Jaguar I-Pace EV400 Forum banner
1 - 20 of 38 Posts

Premium Member
2020 I-Pace S
Joined
137 Posts
Discussion Starter · #1 · (Edited)
I've posted several times about how happy I am with Level 2 charging at home because of the convenience and my local rate of 1 cent per kWh. I've seen several threads about Level 2 charging but they're either about a specific charger or about Level 2 charging generally, but none about which chargers people are using, whether they are happy with the unit they have, and why. For my purposes Level 2 charging is absolutely brilliant. Plug in overnight with a timer set, charge from 11:05p - 6:55a during the week and 24hrs over the weekend, and wake up to plenty of range. Having to use DC Fast chargers recently during work my wife had done to the house that blocked off the Level 2 charger just reinforced for me the ease of use and low cost of having that charger on the wall in the garage.

I watched a ton of YouTube videos about charging when I was considering an EV. I found a guy in NJ that seems to take the whole process the most seriously, and Level 2 in particular. His channel is called State of Charge - https://www.youtube.com/c/StateOfChargeWithTomMoloughney. I also watched a ton of videos about installing chargers. After all that research I concluded that I wanted to have a local electrician do the installation because I wanted my charger on a 60amp dedicated circuit. I have 150amps coming into the main breaker and had enough capacity to handle it. I know our I-Paces charge at 7.68 which is 32amps on a 240 volt circuit but I wanted to future proof the charging station as I am not the only driver in the house. I also came to the conclusion that I wanted a smart charger with a good app. Since I was going to place it inside the water intrusion rating (IP67 or IP 68) was less of a concern. What is a concern is UL listing. I found it odd that not all chargers are UL listed given the amount of power they deliver - mostly overnight. Finally, I wanted it hardwired in place as the addition of a plug seems to only add a very small bit of versatility (we're not moving any time soon) and adds another potential failure point.

After reviewing all the sources and coming up with my wish list I reviewed a ton of products and found that our friends in the UK have a lot of choices that are smarter and more flexible that are not available in the US. However, ultimately the ChargePoint Home Flex rose to the top of my list. It met all my criteria. Then I went in search of getting one below MSRP. The $749 price put it near the top of the list from a cost standpoint. I was fortunate enough to have had a conversation with a Georgia Power executive a year or so ago and recalled that they said GA Power has a deep commitment to supporting EVs. So, I went to their website to see if they had a program (got money back on my old refrigerator when we replaced it with an energy-star model) and they did. Georgia Power will give you $250 back on a level 2 charger if you are a residential customer - better yet they have 6 models that you can buy directly from them and get the $250 taken off the top. No one else I could find was discounting the Home Flex. So, I got it shipped to me for $499 plus tax. Sweet.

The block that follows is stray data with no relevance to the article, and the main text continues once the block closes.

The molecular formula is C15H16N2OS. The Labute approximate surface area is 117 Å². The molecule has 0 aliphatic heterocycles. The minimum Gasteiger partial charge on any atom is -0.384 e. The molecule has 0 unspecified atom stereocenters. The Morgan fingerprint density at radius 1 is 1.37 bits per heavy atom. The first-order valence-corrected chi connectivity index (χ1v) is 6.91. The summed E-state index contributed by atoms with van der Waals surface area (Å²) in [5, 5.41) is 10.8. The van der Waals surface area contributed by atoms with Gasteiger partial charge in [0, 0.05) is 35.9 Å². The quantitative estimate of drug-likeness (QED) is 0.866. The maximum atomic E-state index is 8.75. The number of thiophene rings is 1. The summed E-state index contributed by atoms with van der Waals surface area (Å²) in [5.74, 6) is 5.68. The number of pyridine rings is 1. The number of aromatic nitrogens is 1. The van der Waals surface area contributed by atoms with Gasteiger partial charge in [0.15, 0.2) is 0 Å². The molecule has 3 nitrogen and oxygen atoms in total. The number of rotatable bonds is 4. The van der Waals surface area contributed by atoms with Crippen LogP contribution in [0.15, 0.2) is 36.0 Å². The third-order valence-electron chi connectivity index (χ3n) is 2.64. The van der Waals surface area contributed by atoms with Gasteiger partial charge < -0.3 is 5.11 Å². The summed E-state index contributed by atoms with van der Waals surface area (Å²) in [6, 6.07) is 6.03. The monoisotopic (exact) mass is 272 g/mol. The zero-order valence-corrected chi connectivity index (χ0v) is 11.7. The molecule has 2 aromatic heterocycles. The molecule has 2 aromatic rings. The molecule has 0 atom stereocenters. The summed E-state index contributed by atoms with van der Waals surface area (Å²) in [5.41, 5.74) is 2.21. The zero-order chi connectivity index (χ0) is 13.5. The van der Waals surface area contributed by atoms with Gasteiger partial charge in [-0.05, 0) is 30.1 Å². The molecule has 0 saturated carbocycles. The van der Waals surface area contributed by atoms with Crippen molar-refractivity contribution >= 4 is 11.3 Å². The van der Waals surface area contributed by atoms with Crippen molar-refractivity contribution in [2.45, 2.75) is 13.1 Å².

Installation was a bit of a hassle as I wanted to put the unit between the two garage doors in the dead space between the rails. I came to that conclusion when I watched several videos of people putting theirs on one side of the garage and then having to go through gymnastics to get the cable across to the other side, not be able to charge cars in the driveway, etc. My Ipace isn't going to have a cable dragged across its paint!

Wood Fixture Gas Electrical wiring Brick
Wood Electrical wiring Electricity Fixture Gas
Wheel Tire Car Vehicle Automotive tire

Between the doors, with a 23 ft cable, means that I can charge either side of the garage and both the parking places in front of the garage doors from the single unit. It added around $500 in conduit and labor to the cost of the job but I thought it would pay off in the long run - it already has several times as my wife had the delivery people put all the flooring on my side of the garage for storage for a week or so and I was able to charge easily in either outside parking place.

So, how has the Home Flex been for the past 5 months? In one word: Outstanding. I did have to put a repeater in for WiFi coverage but I had planned to do that for the IPace itself so that updates of the software would be smoother. The unit has performed flawlessly. I get 7.68kWh delivered overnight from the unit with a very flat charging curve. Initialization and programming were easy. The app works like a champ and the data management is excellent. The LED (Green in the photos) is also a huge plus IMHO - its easily visible across the garage unlike some other units and its brightness is adjustable in the app too. Oh, and the attachment point for the J1772 connector is also brilliant. It swings up when empty to make locking the unit in place when done easy but it then swivels down with the weight of the plug and cable to make it more out of the way. I'm still fiddling with the cable management but overall - love it.